It might be high time for Kanye West to drop some of his G.O.O.D. Music label mates.

West’s first compilation album, “Cruel Summer,” was released to the record-buying public–do they still buy records?– earlier this month.

West, a great artist on his own, has also been a master collaborator. Whether it was the secret weapon of violinist Miri Ben-Ari on “The College Dropout,” co-producer and multi-instrumentalist Jon Brion on “Late Registration,” late 90s populist dance music on “Graduation” or Meatloaf and Elton John’s catalogues on “My Beautiful Dark Twisted Fantasy,” West also knows who he should work with in order to get the best out of him.

But can the likes of Big Sean, Cyhi the Prince and 2 Chainz get the best out of him? Not really. Soaked in first-rate engineering, top production, shine and major label sheen, West’s crew album–which doesn’t include two crewmembers, Q-Tip and Yasin Bey, aka Mos Def–sounds like it cost a million dollars. However, the celebration of that money spent sounds joyless.

“Cruel Summer” is front-loaded with some excitement. Despite its ridiculousness, the major chord electronic flourishes on the R. Kelly-West collaboration “To the World” is triumphant enough to sound great when chanting along to it at a club or lounge near you. The 808 and minor chord minimalism of “Mercy” continues to demonstrate why it earned “Song of the Summer” status. Big Sean is at his most tolerable on the wobbly-bass and Gil-Scott Heron hiccup assisted “Clique,” while Jay-Z’s verse steals the show (for once) from West.

Ghostface Killah adds a verse to the much-welcomed breakbeat-inspired “New God Flow.” And the somewhat sluggish “The Morning” (featuring Cyhi, West, Raekwon, 2 Chainz, Pusha T, Common and D’banj) suffices as a posse jam.

But once the album hits “Cold,” a track whose impact was lost once the blogosphere ran the Kris Humphries and PETA references into the ground, “Cruel Summer” slows down considerably, if not simply hitting a brick wall. It’s not that the songs aren’t somewhat enjoyable, but they’re extremely underwhelming.

While every Yeezy fan knows that Mase was his favorite rapper, someone needs to tell him to stop wasting feature checks on Mr. Harlem World. His guest verse on the strip club, freak dance-worthy “Higher” (featuring Pusha T, the Dream and Cocaine 80s) adds nothing to the song except length. The less said about the cluster you-know-what that’s “Sin City” (featuring Cyhi, Travi$ Scott, John Legend, Teyana Taylor and Malik Yusef) the better. It’s a disjointed electro-R&B rap track that doesn’t know what it wants to be.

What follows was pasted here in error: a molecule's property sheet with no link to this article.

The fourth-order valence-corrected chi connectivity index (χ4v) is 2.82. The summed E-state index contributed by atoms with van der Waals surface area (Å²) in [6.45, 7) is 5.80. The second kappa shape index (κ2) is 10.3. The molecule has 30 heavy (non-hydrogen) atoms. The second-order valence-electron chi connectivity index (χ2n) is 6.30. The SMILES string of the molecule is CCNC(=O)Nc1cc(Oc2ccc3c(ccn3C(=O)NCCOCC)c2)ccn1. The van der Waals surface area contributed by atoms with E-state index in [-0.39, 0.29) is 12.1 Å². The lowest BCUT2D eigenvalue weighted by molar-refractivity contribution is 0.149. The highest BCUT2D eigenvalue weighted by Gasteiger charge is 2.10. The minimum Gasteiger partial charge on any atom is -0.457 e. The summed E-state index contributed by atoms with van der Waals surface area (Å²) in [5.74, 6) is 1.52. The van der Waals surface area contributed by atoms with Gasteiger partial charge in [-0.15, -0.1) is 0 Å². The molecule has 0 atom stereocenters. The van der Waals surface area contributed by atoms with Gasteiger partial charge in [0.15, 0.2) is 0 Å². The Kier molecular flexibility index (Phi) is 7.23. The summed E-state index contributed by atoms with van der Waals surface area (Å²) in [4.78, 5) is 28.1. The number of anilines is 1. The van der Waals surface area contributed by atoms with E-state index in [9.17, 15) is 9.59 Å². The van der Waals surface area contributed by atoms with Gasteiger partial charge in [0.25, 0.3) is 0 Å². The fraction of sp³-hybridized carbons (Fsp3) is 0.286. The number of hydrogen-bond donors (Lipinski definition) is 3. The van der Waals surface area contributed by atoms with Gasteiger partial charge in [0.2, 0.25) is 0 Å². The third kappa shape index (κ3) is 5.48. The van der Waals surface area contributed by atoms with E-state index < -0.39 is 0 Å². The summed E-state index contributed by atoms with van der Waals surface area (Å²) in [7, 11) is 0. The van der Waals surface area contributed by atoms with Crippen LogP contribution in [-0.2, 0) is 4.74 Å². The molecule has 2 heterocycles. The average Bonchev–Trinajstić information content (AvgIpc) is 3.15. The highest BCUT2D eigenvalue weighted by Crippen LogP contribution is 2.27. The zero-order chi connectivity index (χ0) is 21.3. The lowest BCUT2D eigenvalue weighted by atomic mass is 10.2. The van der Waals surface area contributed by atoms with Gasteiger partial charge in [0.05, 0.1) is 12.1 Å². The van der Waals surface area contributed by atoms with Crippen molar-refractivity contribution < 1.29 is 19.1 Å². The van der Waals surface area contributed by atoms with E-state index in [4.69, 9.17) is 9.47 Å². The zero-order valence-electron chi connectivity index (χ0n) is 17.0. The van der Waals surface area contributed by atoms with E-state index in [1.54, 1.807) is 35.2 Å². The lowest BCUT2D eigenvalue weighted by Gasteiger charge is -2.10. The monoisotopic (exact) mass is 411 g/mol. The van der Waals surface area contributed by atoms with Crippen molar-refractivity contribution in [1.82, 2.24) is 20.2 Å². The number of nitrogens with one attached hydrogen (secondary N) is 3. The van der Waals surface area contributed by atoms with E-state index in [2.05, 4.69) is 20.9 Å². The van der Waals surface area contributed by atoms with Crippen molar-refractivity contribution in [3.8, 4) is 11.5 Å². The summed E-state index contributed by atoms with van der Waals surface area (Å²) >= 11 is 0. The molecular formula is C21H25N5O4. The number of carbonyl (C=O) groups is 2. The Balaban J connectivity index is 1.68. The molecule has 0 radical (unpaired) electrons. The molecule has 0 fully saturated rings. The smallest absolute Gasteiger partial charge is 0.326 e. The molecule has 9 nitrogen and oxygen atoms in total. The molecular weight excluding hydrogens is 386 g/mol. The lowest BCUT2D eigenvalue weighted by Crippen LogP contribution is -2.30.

Kid Cudi comes to the rescue a bit with his off-key (and yet still endearing) sing-songy raps on the melodic “Creepers,” and the best beat on the album might belong to the John Legend-Teyana Taylor lead “Bliss.” As for the remix of Chicago rapper Chief Keef’s “I Don’t Like”? It’s unnecessarily placed on an album that didn’t need anything else that’s unnecessary.

“Cruel Summer” suffers in its dead spots for similar reasons “Watch the Throne” did: too many cooks in the kitchen. With up to four or five people credited as producers on some track, not to mention the number of vocalists on others, West needs to do a better job of trimming the fat. Maybe the success of his G.O.O.D. Friday campaign in 2010, followed by the critical praise for his incredible “My Beautiful Dark Twisted Fantasy” album, has given him the rope necessary to push his recent maximalist approach even further–but one can only push so far.

Again, “Cruel Summer” isn’t a bad album. It’s enjoyable, but it’s an average album. West doesn’t do average–at least, pre-“Watch the Throne” West didn’t.

What the Louis Vuitton Don’s fans can hope for is that he’s pulling the usual trick of saving his best material and production for his solo projects. After listening to “Cruel Summer,” it’s all we’ve got. Yeezy needs some new inspiration. He won’t find it with his crew.

Rating: 6.5 out of 10